A drive with a Florida taxi driver was enlightening, as to how some closest to the Broward County shootings feel about why it happens, and how to stop it from happening again.
I climbed in a cab last Thursday afternoon at the Fort Myers airport, bound up I-75 to Punta Gorda, and three days of baseball with the Ohio State Buckeyes.
The driver introduced himself as ‘Hal’, helped me with the bags, and asked the old and standard questions shared between driver and passenger. “Where you from?” “Where you headed?” And, “How long are you going to be here?”
Hal was a friendly enough guy, a retired teacher he told me, and at one point after we had turned onto the interstate he reached in the seat and picked up a copy of the local paper, offering it to me.
“It’s about a 30 minute drive if you want to read,” he shared. “Of course, the news here isn’t very good.”
And the front page bore him out, in photos and headlines, detailing the shootings that killed 17 just two days before at Marjory Stoneman Douglas High School.
“What do you think of all this?” he asked with liberty, a note of passion in his voice.
Surprised by his boldness, and totally unfamiliar with his background and views on anything, personal or political, I offered the cautious and sensitive response.
“It’s heartbreaking, of course,” I said. “And it’s hard to believe that things like this actually happen.”
He smiled at my answer, while never taking his eyes from the road.
“They happen because we let them happen,” he said, with a tone of bitterness. “Mister, I don’t know you, your politics or your background, but a lot of us are sick and tired of being the victims of society, where there are no consequences for the actions of deranged people like this.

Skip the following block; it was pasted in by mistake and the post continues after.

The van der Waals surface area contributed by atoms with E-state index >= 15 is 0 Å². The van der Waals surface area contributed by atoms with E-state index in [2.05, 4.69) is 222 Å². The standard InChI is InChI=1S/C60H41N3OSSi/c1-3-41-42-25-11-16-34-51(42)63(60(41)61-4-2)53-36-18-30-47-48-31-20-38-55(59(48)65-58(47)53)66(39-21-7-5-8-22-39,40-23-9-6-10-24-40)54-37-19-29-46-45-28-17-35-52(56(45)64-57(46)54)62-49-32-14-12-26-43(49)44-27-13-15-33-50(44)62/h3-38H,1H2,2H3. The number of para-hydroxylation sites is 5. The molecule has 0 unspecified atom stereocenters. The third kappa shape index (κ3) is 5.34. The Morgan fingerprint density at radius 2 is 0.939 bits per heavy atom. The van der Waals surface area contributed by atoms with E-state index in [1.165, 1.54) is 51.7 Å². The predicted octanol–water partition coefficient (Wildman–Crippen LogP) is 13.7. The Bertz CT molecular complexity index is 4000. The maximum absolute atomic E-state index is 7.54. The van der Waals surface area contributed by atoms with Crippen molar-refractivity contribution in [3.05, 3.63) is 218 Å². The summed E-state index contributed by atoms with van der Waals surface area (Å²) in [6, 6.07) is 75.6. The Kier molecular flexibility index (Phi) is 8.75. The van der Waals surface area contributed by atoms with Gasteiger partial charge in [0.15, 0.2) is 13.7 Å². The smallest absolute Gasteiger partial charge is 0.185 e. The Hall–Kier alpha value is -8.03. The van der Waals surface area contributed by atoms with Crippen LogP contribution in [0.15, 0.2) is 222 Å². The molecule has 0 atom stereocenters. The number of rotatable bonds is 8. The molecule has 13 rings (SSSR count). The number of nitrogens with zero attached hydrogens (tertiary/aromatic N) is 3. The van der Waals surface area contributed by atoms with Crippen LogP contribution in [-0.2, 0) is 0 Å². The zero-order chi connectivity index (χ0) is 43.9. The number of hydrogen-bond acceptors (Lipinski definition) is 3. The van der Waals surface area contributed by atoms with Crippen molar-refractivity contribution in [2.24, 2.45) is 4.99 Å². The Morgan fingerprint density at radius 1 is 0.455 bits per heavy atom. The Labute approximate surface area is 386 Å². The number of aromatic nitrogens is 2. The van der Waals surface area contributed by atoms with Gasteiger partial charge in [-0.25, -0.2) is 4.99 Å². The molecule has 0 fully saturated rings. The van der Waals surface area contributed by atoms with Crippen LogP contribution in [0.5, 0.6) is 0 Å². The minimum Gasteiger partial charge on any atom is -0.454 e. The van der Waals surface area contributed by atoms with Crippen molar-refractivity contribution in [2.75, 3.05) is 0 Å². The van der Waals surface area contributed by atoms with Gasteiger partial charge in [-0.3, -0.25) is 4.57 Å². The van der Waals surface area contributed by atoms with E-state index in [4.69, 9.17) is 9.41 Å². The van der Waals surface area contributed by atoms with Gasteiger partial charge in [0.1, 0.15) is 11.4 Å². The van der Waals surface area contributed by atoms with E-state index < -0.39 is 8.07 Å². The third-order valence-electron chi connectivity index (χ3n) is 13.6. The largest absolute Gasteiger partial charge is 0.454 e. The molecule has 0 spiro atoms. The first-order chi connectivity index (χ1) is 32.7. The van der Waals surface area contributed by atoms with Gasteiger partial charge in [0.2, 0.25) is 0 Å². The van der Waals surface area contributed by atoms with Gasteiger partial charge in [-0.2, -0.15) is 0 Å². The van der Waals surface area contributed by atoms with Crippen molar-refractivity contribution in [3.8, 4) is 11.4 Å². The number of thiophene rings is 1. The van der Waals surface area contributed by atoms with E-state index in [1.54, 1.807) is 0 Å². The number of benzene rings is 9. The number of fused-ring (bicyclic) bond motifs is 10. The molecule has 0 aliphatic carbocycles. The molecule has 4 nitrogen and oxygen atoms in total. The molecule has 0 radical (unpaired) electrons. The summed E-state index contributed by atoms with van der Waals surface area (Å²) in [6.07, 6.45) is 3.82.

“I don’t know what your views are about guns and gun laws, but we’re addressing the wrong issue by blaming it on guns. This guy was a threat. He said he would do something like this, and we did nothing about it. And now, we won’t do anything about Nick Cruz because we don’t have the stomach to send a lesson to other people like him. So it’s going to happen again. First Orlando, and now this.”
We drove for a few moments before he continued.
“What do you do when the criminals have more rights than the victims?” he finally asked, his voice showing emotion. “How do you send the message that the innocent have had enough?”
“Well, down through history it’s documented in print and photos,” I offered, choosing my words with care. “I know what they did with the Lincoln assassins, and they did it for everyone to see. I don’t know if that was right or wrong. But each of the assassins were suspected of being madmen, and were promptly executed.”
“People used to be afraid of the consequences if you robbed a bank, or killed someone, or even took another man’s horse,” said Hal. “They knew that the law would be swift and sure. We don’t have that anymore for fear of upsetting people,” he added with a sigh. “Maybe we should hang a few, and send the message.”
He looked at me, with sadness in his eyes.
“Not in my lifetime,” I said. “But I’m sorry that we live with the fear of people who are willing to kill in cold blood.”
“The Book says an eye for an eye,” said Hal, pulling into my hotel’s parking lot. “But we’ve become a Godless nation.”
I paid his fare, and tipped him generously.
“I’ve enjoyed meeting you,” I confessed. “I wish you happier days.”
He tried to smile, and said, “I’ve enjoyed meeting you, too, friend. I hope you understand that we’re are tired of this happening, anywhere. But I know…it’s going to happen again.”